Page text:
This is a collection of songs written by the duo Richard Rodgers and Lorenzo Hart as performed by the incredible Ella Fitzgerald. In the 24 years that they wrote music together, Rodgers and Hart wrote over 500 songs and 28 stage musicals, including A Connecticut Yankee.

I personally haven't listened to any of the original Rodgers and Hart versions of these songs, at least that I am aware of, so I can't really compare Ella's recordings to the originals. From what I can tell though, I'm sure Ella's beautiful voice does them justice, if they aren't even better.

Ella Fitzgerald reminds me of a female Frank Sinatra. She has that same kind of unmistakable classic voice that Frank had. Another thing that reminds me of Frank Sinatra is that they both had slow melancholy ballads as well as up-tempo swing songs, and they both did each style perfectly. I'm glad neither of them just stuck with one style.

Ella also reminds me of a classy neighbor who'd sing around the house, but was too shy and modest to ever make a recording or perform in public, and would give you cookies if you came over to visit. I just imagine her singing over some of her favorite records while she was cleaning the house or something, and the only way you could really ever watch her sing was peering through the window or putting your ear against the front door, like a creep.

Although all of the songs on this compilation are written by someone else, she makes them her own in these recordings. She sings with just as much passion as she would have if she had written them herself. But you can't forget to mention the beautiful compositions by Buddy Bregman. Ella and Buddy really complimented each other extremely well on this album.

There's no reason why anyone who likes classic jazz and swing music shouldn't have this album in their collection.

Dad's Take:
I've been looking forward to listening to this one. I've never heard it, but I believe that Ella Fitzgerald had one of the greatest voices in the history of recorded music. Unfortunately, I read Brad's review before I started listening. Now I feel like I have to wear my creepy peeping Tom outfit. And here all this time I thought I was done with that part of my life. So I'll grab my trench coat and other gear from the back of the closet and put this album on.

I worried going in that I would know all of the songs, so it would feel like a tribute album. Fortunately, I only recognize a few of the titles. I like that, because part of the fun of this little exercise Brad and I are going through is hearing new music I might not otherwise have picked up. Turns out it wouldn't have mattered. Thanks to Ella's incredible performances and the brilliant arrangements by Buddy Bregman, this record could contain her versions of all the songs I know best, or total gibberish for that matter, and I'd still be enthralled. And, of course, the songs themselves are wonderful.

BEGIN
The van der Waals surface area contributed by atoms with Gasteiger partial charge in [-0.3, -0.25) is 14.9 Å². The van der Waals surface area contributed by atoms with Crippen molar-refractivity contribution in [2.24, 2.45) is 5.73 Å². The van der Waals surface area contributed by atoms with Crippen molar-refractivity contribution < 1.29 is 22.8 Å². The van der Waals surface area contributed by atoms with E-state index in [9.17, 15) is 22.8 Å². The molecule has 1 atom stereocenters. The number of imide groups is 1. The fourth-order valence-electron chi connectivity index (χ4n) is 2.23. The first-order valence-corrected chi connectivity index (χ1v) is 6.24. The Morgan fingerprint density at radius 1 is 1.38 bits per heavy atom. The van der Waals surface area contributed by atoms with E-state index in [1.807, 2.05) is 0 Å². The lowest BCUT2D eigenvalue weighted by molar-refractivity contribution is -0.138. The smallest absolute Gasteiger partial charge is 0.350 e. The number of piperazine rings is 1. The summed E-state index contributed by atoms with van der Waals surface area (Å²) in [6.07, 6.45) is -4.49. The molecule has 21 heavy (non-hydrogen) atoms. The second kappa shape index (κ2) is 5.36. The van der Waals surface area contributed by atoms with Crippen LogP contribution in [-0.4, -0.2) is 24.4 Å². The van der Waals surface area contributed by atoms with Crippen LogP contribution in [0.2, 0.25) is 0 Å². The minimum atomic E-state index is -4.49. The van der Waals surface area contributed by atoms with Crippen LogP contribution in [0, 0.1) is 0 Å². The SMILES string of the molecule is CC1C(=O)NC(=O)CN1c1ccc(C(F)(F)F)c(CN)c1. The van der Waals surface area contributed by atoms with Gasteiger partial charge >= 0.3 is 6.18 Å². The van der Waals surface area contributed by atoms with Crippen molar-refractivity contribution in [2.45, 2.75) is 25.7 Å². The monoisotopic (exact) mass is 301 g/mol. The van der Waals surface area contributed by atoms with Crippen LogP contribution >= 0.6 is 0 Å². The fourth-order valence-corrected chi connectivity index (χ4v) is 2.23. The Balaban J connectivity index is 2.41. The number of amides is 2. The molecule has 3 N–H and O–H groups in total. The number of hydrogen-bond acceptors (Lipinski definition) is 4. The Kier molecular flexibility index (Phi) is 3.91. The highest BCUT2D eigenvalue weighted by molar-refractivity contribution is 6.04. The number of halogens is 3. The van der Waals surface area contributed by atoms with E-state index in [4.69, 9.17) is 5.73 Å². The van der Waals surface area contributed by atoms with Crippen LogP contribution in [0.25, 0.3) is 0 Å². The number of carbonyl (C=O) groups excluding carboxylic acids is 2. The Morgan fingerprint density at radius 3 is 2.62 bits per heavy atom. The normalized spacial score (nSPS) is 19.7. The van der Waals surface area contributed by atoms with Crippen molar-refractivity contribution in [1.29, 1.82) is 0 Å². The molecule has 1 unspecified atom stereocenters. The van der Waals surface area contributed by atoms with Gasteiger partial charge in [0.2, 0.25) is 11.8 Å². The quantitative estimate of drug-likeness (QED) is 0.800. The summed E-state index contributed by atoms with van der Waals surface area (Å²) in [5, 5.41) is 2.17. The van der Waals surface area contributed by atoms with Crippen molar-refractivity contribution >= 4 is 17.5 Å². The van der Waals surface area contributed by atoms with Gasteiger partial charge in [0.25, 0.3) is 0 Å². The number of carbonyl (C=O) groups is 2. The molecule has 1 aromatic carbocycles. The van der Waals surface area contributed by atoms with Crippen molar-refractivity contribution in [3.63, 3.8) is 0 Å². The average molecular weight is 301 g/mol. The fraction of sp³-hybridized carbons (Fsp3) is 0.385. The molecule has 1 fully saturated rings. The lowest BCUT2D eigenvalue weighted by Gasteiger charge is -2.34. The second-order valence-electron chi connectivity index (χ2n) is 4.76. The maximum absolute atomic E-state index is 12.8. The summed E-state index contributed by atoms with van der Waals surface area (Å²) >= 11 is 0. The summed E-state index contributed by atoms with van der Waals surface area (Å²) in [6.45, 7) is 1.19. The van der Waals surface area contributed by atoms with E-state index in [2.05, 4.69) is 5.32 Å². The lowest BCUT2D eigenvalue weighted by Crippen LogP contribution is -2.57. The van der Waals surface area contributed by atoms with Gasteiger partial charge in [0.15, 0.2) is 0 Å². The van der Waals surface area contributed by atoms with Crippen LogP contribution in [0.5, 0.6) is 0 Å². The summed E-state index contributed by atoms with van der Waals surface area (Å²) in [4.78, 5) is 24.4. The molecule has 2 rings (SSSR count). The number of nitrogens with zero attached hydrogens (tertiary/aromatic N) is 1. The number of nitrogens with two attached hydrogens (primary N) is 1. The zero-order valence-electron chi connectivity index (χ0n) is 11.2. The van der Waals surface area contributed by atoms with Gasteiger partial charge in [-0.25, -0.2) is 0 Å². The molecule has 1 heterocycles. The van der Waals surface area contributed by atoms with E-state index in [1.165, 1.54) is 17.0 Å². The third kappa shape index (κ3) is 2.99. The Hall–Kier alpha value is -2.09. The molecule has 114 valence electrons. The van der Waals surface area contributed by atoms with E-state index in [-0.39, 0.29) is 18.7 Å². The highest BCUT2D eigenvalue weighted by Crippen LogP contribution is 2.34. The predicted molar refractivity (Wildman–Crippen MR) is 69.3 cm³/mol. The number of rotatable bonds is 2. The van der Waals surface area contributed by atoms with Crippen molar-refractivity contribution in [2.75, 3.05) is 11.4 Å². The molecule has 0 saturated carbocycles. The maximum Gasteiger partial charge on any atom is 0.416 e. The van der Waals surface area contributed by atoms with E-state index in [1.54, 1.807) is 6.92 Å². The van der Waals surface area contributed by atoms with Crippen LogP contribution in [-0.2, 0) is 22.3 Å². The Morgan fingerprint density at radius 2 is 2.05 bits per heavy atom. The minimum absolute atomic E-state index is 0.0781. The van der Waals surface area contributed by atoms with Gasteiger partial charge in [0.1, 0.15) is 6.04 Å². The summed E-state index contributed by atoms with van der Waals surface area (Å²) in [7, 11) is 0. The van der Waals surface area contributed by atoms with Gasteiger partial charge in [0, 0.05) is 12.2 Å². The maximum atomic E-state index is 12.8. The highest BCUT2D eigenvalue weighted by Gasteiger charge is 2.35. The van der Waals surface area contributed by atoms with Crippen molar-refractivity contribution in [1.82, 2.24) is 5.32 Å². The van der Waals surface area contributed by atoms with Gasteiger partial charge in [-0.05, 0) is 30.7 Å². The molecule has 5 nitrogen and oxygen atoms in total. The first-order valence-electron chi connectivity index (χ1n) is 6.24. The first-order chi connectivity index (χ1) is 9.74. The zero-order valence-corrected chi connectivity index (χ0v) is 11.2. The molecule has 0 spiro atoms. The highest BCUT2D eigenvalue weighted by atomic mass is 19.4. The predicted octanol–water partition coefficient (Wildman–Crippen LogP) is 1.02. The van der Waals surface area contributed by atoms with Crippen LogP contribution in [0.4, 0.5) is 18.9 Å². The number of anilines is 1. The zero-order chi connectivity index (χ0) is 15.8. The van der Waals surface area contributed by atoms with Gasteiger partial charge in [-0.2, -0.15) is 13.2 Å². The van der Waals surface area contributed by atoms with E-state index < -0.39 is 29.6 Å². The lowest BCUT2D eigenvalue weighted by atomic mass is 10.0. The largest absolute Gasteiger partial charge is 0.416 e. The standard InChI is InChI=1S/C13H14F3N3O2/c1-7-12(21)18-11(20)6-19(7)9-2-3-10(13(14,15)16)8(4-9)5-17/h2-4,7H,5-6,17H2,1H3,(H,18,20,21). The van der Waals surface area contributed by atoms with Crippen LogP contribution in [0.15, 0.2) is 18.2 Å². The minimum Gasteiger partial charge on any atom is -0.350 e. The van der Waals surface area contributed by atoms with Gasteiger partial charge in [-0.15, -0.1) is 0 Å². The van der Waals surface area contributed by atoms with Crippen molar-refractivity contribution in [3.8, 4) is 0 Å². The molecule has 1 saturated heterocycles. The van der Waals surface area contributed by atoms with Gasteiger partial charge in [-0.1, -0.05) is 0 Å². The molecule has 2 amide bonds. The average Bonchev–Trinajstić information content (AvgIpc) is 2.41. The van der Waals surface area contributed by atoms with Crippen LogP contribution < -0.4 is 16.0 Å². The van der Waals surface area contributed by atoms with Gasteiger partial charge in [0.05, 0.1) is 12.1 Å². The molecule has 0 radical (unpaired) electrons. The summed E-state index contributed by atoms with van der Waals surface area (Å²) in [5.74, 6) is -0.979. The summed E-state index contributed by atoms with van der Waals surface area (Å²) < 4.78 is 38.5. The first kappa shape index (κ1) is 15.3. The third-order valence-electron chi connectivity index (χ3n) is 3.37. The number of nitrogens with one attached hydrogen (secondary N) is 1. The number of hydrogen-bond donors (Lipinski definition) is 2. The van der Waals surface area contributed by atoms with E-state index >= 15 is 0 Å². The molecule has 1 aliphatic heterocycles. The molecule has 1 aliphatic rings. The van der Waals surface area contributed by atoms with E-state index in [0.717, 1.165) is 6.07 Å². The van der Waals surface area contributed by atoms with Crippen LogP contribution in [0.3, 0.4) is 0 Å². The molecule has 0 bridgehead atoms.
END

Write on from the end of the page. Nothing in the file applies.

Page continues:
I find myself not even caring about the songs and just concentrating on Lady Ella's voice. And when she's not singing, the musical arrangements are almost as good. A few times I' even wished she wouldn't sing again for just a little longer during instrumental breaks so I could listen to the music. Of course, those thoughts vanish as soon as her voice kicks in again. I really like that Bergman's work is not mixed as far back as Nelson Riddle's are in In The Wee Small Hours.

It's interesting to compare Ella and Sinatra's versions of "Dancing On The Ceiling." We heard Frank's version on In The Wee Small Hours. Hearing two masters interpret the same song in such different ways is a musical education all by itself. Where Frank imbued the song with an ironic melancholy, Ella makes it a pure romantic dream. If this were a competition, I couldn't pick a winner. Because I prefer Ella's voice, I thought I'd give her the edge, but her version makes me appreciate Sinatra's ability to put an unexpected twist of emotion into a song. We get to compare the two albums again with "It Never Entered My Mind."

I've tried to find both the merits and flaws of each album so far, and I have to admit, I'm having trouble finding any flaws, unless it's that, even with 17 songs, this record is too short. This is about as perfect as it gets and is--unexpectedly--my favorite on our list so far. Lucky for us, Ella Fitzgerald released a volume 2.

Friday, October 21, 2011

Calypso, by Harry Belafonte (June, 1956)

Dad's Take:

It can be argued that Belafonte's classic album really belongs to Exotica genre. In the mid-fifties, people apparently developed a taste for travel via hi-fi, maybe due to the new pictures that came to them over their new television sets.

Belafonte's classic, "The Banana Boat Song,"aka "Day O," has been forever changed for me by Stan Freberg's equally classic send-up of the song. It really is a great song, but I can't listen to it without inserting Freberg and Peter Leeds as the calypso singer and the bongo player. Or the Muppets.

My mom used to listen to Harry Belafonte when I was small, so it has sentimental meaning to me. "Jamaica Farewell" was one of my early favorite songs, and it still sounds great. I also like "The Jack-Ass Song," if only because it gives me a reason to say, "Don't tie me donkey down dere." And then there's one about Santa building a houseboat. What? It's Hosanna who build de houseboat? OK. If you say so. I could have sworn it was "Oh Santa."And I can't forget the beautifully sentimental "Come Back Liza." The album ends with a couple of social statements. "Brown-Skinned Girl" is a poignant look at the babies left behind by American sailors. Finally we get one of popular music's earliest feminist songs, the very funny (and true) "Man Smart (Woman Smarter)."